A few days ago, I covered the registration of Handshake domains using Namebase as part of a series on web3 domain registrations. While I wrote about the registration process in detail, I left out the part on accessing the domains from traditional web browsers and applications. Today's post addresses that.
Interestingly, just a couple of days after my previous post, Namecheap - a traditional domain registrar - announced the acquisition of Namebase! The acquisition has expectedly received mixed reviews, with questions about independence and future direction being raised. Obviously, it's too early to tell which way this will go, but I'm still bullish on Handshake and its importance in building a stronger internet for everyone. FWIW, Namecheap has supported registration of HNS TLDs for several months. On to the post now.
Resolve Natively via a Web Browser
Handshake domains live on the Handshake blockchain, which is not yet supported natively by popular browsers like Chrome, Firefox or Safari. However, Opera just announced an integration with Handshake which will launch sometime in 2022. Opera isn't big enough to immediately spur the other browsers into action, but it will offer a decent choice for native domain resolution.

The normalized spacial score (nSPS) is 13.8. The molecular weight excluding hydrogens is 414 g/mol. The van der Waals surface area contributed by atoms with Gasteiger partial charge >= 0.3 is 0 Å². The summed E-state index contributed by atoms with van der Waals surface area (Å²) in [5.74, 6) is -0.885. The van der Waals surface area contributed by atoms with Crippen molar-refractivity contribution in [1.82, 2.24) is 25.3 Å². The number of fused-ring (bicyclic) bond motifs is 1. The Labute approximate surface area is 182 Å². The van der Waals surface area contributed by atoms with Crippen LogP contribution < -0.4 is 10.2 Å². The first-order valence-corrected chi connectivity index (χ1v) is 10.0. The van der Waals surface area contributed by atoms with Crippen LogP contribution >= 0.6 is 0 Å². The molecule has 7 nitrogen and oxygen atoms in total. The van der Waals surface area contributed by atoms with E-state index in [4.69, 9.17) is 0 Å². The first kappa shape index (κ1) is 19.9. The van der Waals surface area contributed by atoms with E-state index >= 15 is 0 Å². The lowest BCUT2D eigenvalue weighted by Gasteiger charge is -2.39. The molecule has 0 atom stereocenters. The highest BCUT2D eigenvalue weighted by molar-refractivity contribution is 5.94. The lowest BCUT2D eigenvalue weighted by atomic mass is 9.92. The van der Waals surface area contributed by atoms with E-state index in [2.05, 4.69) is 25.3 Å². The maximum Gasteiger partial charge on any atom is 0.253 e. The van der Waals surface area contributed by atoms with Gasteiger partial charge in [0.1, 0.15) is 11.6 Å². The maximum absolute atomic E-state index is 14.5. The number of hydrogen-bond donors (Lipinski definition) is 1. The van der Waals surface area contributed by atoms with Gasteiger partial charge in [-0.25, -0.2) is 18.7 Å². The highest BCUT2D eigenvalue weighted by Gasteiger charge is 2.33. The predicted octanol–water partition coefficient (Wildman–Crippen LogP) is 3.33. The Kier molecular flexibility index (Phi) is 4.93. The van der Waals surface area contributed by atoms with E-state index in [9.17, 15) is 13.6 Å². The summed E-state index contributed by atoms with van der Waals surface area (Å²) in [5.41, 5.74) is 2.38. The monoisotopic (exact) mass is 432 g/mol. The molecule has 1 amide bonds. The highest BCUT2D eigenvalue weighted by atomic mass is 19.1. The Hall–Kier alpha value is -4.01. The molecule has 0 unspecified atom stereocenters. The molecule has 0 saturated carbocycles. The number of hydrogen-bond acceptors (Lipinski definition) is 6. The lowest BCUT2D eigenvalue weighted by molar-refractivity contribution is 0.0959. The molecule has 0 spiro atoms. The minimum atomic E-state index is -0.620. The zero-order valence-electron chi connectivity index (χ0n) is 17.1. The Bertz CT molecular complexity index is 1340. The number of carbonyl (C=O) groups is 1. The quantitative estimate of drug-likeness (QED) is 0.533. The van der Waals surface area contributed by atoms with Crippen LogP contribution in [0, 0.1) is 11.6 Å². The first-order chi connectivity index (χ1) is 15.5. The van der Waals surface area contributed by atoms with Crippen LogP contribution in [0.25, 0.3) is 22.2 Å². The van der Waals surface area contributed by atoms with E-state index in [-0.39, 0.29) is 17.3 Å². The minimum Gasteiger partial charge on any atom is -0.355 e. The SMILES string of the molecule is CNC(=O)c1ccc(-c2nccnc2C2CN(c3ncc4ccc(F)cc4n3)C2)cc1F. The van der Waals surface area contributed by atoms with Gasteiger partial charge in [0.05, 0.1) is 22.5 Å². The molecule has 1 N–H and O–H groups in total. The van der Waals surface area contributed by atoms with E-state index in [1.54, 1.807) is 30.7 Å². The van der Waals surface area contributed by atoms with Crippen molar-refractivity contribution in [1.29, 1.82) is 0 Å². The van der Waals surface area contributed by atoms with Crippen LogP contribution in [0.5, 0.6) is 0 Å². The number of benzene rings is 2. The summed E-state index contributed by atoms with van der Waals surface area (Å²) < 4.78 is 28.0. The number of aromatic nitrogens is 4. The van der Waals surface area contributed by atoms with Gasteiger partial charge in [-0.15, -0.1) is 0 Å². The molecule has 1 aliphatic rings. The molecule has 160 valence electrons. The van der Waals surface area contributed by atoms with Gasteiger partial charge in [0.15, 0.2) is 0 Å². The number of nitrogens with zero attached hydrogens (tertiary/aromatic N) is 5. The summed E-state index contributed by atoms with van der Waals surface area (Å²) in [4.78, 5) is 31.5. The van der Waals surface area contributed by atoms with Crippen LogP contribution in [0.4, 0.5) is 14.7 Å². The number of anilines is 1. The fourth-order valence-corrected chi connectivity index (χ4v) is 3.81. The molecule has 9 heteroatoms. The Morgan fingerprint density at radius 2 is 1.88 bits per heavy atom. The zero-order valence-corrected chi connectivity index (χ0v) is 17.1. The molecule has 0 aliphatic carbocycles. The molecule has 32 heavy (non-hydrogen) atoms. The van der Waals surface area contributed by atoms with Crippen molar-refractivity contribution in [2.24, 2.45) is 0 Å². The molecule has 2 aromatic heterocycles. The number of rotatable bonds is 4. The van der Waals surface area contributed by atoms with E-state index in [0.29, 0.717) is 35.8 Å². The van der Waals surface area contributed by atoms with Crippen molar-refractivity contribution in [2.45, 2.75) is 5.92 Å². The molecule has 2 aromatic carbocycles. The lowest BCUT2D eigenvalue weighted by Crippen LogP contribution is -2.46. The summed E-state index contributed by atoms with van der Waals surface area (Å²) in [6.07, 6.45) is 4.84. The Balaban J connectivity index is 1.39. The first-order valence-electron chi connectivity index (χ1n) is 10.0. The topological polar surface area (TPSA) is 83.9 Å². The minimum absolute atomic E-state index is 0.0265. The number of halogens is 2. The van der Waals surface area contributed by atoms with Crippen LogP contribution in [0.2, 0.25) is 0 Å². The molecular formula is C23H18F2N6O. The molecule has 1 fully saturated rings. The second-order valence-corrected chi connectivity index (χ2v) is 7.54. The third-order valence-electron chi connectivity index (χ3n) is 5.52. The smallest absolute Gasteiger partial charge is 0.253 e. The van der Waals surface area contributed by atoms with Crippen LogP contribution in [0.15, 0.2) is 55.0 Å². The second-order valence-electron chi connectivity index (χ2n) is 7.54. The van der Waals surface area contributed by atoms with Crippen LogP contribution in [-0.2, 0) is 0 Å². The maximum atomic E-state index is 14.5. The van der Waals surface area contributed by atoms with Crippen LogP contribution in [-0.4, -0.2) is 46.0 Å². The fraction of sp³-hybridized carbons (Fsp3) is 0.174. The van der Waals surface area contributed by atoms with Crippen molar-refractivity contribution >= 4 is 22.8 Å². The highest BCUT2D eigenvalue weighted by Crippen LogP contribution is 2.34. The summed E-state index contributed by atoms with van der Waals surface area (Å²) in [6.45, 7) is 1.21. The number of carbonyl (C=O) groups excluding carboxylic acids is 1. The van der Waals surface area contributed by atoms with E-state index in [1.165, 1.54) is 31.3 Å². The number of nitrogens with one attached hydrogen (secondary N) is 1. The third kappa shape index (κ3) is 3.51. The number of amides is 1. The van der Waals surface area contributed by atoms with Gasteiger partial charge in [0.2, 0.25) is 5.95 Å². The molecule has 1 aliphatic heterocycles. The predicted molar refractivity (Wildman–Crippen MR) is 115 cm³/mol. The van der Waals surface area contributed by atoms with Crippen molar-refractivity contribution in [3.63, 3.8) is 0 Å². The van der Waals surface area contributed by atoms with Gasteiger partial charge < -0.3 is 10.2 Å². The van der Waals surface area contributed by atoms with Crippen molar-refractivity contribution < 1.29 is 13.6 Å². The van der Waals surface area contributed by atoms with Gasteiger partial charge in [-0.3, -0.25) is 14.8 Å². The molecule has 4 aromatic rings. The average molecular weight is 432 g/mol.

Access via Proxy Gateways
HNS.to is a proxy gateway that you can use to access Handshake domains without making any changes to your DNS settings. Just append
hns.to to the domain and go. You can test this by launching
alphasec.hns.to in your browser.
Change Your DNS Resolution Settings
NextDNS is a popular DNS service that offers security controls to protect your DNS requests. It supports Handshake domains; you just need to enable support for Handshake domains in NextDNS, and update your client DNS resolver to the NextDNS servers.
Namebase offers HDNS, which is similarly a public DNS resolver for Handshake domains. It supports DNS-over-HTTPS, which encrypts your DNS queries and shields them from prying intermediaries. Point your DNS to
188.8.131.52 to resolve Handshake.
You can also use browser extensions like Bob Wallet and LinkFrame for Chrome, or Resolvr for Firefox. And finally, you can run your own light or full nodes locally to trustlessly resolve Handshake names. If you'd like to explore these options, here is an article from Namebase that explains it in more detail.